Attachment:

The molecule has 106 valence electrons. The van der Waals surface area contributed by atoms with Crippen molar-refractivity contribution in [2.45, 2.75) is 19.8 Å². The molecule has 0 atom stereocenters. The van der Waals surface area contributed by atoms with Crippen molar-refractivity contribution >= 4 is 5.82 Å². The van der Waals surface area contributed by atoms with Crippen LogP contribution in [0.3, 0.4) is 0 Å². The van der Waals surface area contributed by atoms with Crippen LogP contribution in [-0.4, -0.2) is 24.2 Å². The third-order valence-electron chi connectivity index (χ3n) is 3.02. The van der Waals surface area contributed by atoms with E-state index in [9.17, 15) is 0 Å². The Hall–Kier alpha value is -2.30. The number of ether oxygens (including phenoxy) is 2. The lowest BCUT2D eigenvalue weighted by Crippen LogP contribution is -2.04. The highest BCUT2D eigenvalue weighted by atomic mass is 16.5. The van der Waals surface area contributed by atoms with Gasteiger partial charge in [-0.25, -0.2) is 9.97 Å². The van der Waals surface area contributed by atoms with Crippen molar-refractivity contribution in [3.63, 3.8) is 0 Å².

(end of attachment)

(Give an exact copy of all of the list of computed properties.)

The molecule has 106 valence electrons. The van der Waals surface area contributed by atoms with Crippen molar-refractivity contribution in [2.45, 2.75) is 19.8 Å². The molecule has 0 atom stereocenters. The van der Waals surface area contributed by atoms with Crippen molar-refractivity contribution >= 4 is 5.82 Å². The van der Waals surface area contributed by atoms with Crippen LogP contribution in [0.3, 0.4) is 0 Å². The van der Waals surface area contributed by atoms with Crippen LogP contribution in [-0.4, -0.2) is 24.2 Å². The third-order valence-electron chi connectivity index (χ3n) is 3.02. The van der Waals surface area contributed by atoms with E-state index in [9.17, 15) is 0 Å². The Hall–Kier alpha value is -2.30. The number of ether oxygens (including phenoxy) is 2. The lowest BCUT2D eigenvalue weighted by Crippen LogP contribution is -2.04. The highest BCUT2D eigenvalue weighted by atomic mass is 16.5. The van der Waals surface area contributed by atoms with Gasteiger partial charge in [-0.25, -0.2) is 9.97 Å². The van der Waals surface area contributed by atoms with Crippen molar-refractivity contribution in [3.63, 3.8) is 0 Å².